Pop-Culturalist Chats with Lilli Cooper
When people think of a Broadway character that they admire, they most likely don’t think of a squirrel. But, thanks to the inventive Spongebob SquarePants everyone will be talking about the great Sandy Squirrel who is played with a lot of heart by the talented Lilli Cooper. We were excited to chat with her about one of our favorite new musicals of the season.
P-C: When did you know that performing was what you wanted to do?
Lilli: Well, I was raised in a musical-actor family. My dad is an actor. He’s been in, like, fifteen Broadway shows to date. So when I was a kid I really grew up backstage, and it was just in my blood. I was surrounded by it and just loved being around it. I always knew I wanted to do it, but, secretly kind of, because I was really shy as a kid. I didn’t start singing until high school, and it came as a surprise to my parents because they had never really heard me sing before. Once I started, I got the bug. I couldn’t stop.
P-C: So, Spongebob SquarePants. Since there’s source material, people know it and like it. What was the process like for you in bringing Sandy to life, then, and making her a full, multi-dimensional character?
Lilli: The things that I found in Sandy that I thought were so important to her character are that she is a brilliant scientist, she’s in a world that is so far away from her native land so she’s an outsider, and she has friends that she loves and adores and are so important to her. Those are very much human things that I could relate to and try to represent on stage.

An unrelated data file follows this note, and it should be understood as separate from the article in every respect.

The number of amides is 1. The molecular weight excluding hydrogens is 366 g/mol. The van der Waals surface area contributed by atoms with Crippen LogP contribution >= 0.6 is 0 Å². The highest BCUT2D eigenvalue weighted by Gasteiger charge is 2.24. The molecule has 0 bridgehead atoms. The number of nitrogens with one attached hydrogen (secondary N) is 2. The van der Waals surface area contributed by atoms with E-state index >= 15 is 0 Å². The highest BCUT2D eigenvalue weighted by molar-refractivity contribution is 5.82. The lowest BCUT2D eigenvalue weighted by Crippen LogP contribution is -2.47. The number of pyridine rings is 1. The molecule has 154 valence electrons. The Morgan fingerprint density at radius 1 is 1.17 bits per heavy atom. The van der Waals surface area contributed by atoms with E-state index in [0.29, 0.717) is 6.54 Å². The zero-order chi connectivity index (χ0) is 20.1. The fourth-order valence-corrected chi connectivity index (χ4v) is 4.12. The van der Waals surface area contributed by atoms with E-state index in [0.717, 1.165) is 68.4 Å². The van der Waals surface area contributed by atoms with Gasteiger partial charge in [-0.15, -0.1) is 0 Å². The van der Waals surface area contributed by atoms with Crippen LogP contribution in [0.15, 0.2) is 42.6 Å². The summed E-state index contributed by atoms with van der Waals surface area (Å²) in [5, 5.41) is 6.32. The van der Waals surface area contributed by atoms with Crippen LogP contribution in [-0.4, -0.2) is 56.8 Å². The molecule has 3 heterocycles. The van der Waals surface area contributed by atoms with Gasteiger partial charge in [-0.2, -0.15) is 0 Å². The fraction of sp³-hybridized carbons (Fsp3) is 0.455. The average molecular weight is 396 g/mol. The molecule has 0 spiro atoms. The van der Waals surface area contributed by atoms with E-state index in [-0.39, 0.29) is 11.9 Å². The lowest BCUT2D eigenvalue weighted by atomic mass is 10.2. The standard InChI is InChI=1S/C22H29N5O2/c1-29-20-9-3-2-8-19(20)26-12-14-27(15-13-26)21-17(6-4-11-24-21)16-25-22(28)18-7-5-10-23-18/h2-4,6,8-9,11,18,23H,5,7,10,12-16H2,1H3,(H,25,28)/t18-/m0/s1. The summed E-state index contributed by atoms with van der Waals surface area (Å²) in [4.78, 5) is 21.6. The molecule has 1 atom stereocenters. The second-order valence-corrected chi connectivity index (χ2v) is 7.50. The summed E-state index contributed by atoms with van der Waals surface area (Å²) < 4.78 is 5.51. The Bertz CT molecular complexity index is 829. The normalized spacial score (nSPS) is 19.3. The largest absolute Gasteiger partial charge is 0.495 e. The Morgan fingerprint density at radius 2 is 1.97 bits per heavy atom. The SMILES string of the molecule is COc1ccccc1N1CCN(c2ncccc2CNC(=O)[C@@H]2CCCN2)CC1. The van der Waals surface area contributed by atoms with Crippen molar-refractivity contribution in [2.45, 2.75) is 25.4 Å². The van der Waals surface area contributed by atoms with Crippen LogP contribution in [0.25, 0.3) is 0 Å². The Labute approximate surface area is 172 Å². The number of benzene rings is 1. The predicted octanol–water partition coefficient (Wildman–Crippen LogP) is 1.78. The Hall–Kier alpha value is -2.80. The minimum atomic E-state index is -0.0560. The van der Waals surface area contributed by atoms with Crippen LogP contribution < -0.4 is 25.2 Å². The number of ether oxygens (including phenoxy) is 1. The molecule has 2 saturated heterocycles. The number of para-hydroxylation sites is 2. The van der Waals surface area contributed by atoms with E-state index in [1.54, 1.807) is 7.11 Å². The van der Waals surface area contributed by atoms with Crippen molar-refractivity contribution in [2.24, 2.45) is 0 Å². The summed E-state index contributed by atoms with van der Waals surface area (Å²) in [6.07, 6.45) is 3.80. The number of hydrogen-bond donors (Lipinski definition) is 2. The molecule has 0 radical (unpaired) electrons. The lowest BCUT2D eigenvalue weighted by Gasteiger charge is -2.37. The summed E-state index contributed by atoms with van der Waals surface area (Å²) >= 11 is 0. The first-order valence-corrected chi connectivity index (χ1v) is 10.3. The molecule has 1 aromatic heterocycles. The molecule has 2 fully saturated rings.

When it comes to finding the character of Sandy in my voice and body, that was definitely a bigger challenge. One of the most important things that Tina, our director, wanted from us was not to do just an imitation of the characters and actors who did the voices; it was to really find our own versions of them. So, for instance, Sandy is from Texas so I have a little Texas twang. She is a karate master so I actually took some karate lessons so I could get that movement into my body. And, believe it or not, I actually watched a lot of squirrel videos to see what squirrels move like. One thing that I find really funny is that whenever you see a squirrel figurine or a photo of a squirrel, they always have their hands together in front of them or nibbling so that’s something I sort of use in the show. I always have my hands moving fast in front of my body like a squirrel would. It was a combination of watching the cartoon, getting the actions down, of relating to her on human level, and finding her animal character traits.
P-C: You mentioned she’s a scientist. What is that like–playing such a strong female character in this show? Especially when there are a lot of young audience members coming to this?
Lilli: It’s really amazing. I think what I love so much about it is that little girls and boys come and see the show, and they see this character who is so intelligent, smart, loves science, and wants to use that to literally save the world. I feel like it’s an inspiration of a story to be able to see a woman on stage helping save the world and using science to do it. So, I love the fact that I get to do this for hundreds of little kids who can potentially see themselves in that position in the future, look up to it, and hope to be that one day. It really invigorates us and that’s why we do what we do.
I love telling this story because I think its really relevant to what’s going on in the world today. We make a reference to “tidal warming” and to the group of people questioning that–who don’t believe in science as a way to save the world. I think it’s cool to be able to see an aspect of our world on stage.
P-C: Is that something, going into it, you were expecting out of the show? Did it surprise you that it is so relevant?